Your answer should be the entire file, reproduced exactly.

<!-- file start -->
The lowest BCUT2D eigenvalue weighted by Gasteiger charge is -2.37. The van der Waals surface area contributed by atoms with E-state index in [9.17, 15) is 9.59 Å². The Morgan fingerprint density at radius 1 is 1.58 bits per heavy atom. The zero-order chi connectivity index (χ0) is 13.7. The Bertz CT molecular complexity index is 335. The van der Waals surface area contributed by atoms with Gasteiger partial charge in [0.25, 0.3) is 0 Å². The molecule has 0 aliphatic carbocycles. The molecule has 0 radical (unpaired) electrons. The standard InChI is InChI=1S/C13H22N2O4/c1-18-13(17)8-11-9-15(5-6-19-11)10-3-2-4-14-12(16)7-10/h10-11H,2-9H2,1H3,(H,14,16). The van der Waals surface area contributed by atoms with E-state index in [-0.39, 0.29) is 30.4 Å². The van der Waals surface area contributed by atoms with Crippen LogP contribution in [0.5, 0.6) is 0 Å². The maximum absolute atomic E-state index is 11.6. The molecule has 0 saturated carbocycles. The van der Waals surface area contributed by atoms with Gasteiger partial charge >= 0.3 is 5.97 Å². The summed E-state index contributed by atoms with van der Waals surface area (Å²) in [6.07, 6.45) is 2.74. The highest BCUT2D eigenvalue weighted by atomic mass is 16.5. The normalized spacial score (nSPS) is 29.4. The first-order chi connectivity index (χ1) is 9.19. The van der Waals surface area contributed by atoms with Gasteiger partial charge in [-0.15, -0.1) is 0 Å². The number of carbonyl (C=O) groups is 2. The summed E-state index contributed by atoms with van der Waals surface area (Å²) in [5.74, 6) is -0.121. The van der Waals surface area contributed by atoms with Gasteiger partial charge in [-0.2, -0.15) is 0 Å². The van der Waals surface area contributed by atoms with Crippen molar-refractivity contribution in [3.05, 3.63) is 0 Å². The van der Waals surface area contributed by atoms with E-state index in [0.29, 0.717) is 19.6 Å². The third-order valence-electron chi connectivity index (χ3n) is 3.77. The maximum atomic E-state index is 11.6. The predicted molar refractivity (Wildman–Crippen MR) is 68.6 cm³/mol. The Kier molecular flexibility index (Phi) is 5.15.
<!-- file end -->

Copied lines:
The lowest BCUT2D eigenvalue weighted by Gasteiger charge is -2.37. The van der Waals surface area contributed by atoms with E-state index in [9.17, 15) is 9.59 Å². The Morgan fingerprint density at radius 1 is 1.58 bits per heavy atom. The zero-order chi connectivity index (χ0) is 13.7. The Bertz CT molecular complexity index is 335. The van der Waals surface area contributed by atoms with Gasteiger partial charge in [0.25, 0.3) is 0 Å². The molecule has 0 aliphatic carbocycles. The molecule has 0 radical (unpaired) electrons. The standard InChI is InChI=1S/C13H22N2O4/c1-18-13(17)8-11-9-15(5-6-19-11)10-3-2-4-14-12(16)7-10/h10-11H,2-9H2,1H3,(H,14,16). The van der Waals surface area contributed by atoms with E-state index in [-0.39, 0.29) is 30.4 Å². The van der Waals surface area contributed by atoms with Crippen LogP contribution in [0.5, 0.6) is 0 Å². The maximum absolute atomic E-state index is 11.6. The molecule has 0 saturated carbocycles. The van der Waals surface area contributed by atoms with Gasteiger partial charge >= 0.3 is 5.97 Å². The summed E-state index contributed by atoms with van der Waals surface area (Å²) in [6.07, 6.45) is 2.74. The highest BCUT2D eigenvalue weighted by atomic mass is 16.5. The normalized spacial score (nSPS) is 29.4. The first-order chi connectivity index (χ1) is 9.19. The van der Waals surface area contributed by atoms with Gasteiger partial charge in [-0.15, -0.1) is 0 Å². The number of carbonyl (C=O) groups is 2. The summed E-state index contributed by atoms with van der Waals surface area (Å²) in [5.74, 6) is -0.121. The van der Waals surface area contributed by atoms with Gasteiger partial charge in [-0.2, -0.15) is 0 Å². The van der Waals surface area contributed by atoms with Crippen molar-refractivity contribution in [3.05, 3.63) is 0 Å². The van der Waals surface area contributed by atoms with E-state index in [0.29, 0.717) is 19.6 Å². The third-order valence-electron chi connectivity index (χ3n) is 3.77. The maximum atomic E-state index is 11.6. The predicted molar refractivity (Wildman–Crippen MR) is 68.6 cm³/mol. The Kier molecular flexibility index (Phi) is 5.15.